Laona (CDP), Wisconsin
Looking west in downtown Laona
Location of Laona, Wisconsin
|• Total||1.948 sq mi (5.05 km2)|
|• Land||1.948 sq mi (5.05 km2)|
|• Water||0 sq mi (0 km2)|
|Elevation||1,572 ft (479 m)|
|• Density||300/sq mi (120/km2)|
|Time zone||Central (CST) (UTC-6)|
|• Summer (DST)||CDT (UTC-5)|
|Area code(s)||715 & 534|
|GNIS feature ID||1583528|
Laona is an unincorporated census-designated place in the town of Laona in Forest County, Wisconsin, United States. U.S. Route 8 travels east–west through the community and Wisconsin Highway 32 travels south and west of the community. The community park has a sign stating that the community donated the 1979 Christmas tree at the nation's capitol. As of the 2010 census, its population is 583.
The town was established in 1903, although settlement had begun in 1896 by William D. Connor, a lumberman and President of his R. Connor Lumber and Land Company. The community was named for the daughter of Norman Johnson, an early resident; the first child born to a settler.
In 1896, W.D. Connor backpacked sixty miles from Gillett, Wisconsin to explore the region along a proposed Chicago and North Western Railway route. Living off the abundant fish and game, he found several potential sites for mills and towns. The first was to become Wabeno, Wisconsin the second was to become Laona. Connor ultimately purchased over 100,000 acres (400 km2) surrounding Laona.
The Laona area was a Potowatomi and Chippewa domicile. It was the location of early summer annual porcupine hunts, attracting Indians from all over Northern Wisconsin and Upper Michigan for days of killing and cooking porcupines and nights of feasting and dancing. There were also annual fall wild rice harvest festivals. Along what is now Laona's central street had been a long brush fence with spaced intervals. This was a deer hunting range, behind which Indians had lain in wait with bows, awaiting deer drives.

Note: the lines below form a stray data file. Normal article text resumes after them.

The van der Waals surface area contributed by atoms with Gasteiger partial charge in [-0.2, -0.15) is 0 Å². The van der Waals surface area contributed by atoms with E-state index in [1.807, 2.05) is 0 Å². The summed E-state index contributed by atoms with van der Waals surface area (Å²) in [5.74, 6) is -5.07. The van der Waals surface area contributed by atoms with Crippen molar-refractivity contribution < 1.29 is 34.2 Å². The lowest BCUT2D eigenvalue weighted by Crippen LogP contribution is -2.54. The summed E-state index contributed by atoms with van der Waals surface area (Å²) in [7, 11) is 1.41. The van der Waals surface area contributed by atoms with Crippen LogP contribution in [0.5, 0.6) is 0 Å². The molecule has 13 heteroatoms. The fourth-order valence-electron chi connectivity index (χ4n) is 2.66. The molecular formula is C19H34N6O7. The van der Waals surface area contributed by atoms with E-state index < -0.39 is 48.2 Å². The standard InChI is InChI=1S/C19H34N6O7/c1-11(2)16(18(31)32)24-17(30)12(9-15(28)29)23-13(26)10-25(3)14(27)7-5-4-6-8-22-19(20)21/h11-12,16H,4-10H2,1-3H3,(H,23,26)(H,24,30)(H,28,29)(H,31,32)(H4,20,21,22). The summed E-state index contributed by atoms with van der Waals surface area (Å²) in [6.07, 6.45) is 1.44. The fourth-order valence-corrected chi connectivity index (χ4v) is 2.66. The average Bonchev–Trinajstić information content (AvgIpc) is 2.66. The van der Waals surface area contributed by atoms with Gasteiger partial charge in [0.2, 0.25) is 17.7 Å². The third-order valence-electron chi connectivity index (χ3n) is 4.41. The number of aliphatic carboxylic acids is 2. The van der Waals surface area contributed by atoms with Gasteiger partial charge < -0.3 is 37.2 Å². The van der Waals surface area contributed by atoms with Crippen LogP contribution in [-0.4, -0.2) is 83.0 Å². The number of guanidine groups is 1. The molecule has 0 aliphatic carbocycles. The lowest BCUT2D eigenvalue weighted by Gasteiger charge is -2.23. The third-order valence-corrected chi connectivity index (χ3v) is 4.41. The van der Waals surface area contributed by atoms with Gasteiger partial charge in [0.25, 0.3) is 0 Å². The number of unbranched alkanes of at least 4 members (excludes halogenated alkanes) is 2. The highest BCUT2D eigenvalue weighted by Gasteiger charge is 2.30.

A classic company town, Laona's mill, bank, hospital, store, school, library, and housing were all built by the Connor company. The town's economy revolved around the company's lumber mill. During business downturns of the 19th and early 20th century, "company scrip" or privately issued company money was issued and used as currency in the town.
Laona remains a foundation of Wisconsin's lumber history. The private forestland surrounding the town has been selectively managed for the past 100 years and the forest is an example of sustainable management.
Nicolet Hardwoods Corporation is one of the midwest's largest hardwood sawmills. Totally optimized and running the most sophisticated, technologically advanced equipment available, the sawmill claims zero waste product.
W•D Flooring, LLC, the region's largest flooring mill, manufactures residential and commercial flooring, including gymnasium and sport flooring. They have made flooring for landmarks including the Country Music Hall of Fame in Nashville, the Detroit Institute of Arts and the Guthrie Theater in Minneapolis. W•D Flooring also claims to produce zero waste product.
The community is the site of the Lumberjack Steam Train, an operating turn-of-the-century passenger train and award-winning museum. This operates during the summer months.
In the winter, Laona is home to the 100 Mile Snow Safari or "100 miler", one of Wisconsin's oldest snowmobiling trails. It offers nearly 100 miles (160 km) of undeveloped trail riding in a managed trail system. With dozens of undeveloped lakes and miles of undeveloped timberland to ride through, it is one of Wisconsin's most popular snowmobiling trails.
Town's hall in the unincorporated community
- "US Board on Geographic Names". United States Geological Survey. 2007-10-25. Retrieved 2008-01-31.
- "American FactFinder". U.S. Census Bureau. Retrieved 13 April 2011.
- "American FactFinder". United States Census Bureau. Retrieved 2008-01-31.
- *Connor, Mary R. (1972). A Century With Connor Timber. Worzalla Publishing. Stevens Point, Wisconsin, page 47
- http://www.laonahistory.com/ Laona History Website
- *Connor, Mary R. (1972). A Century With Connor Timber. Worzalla Publishing. Stevens Point, Wisconsin, page 45
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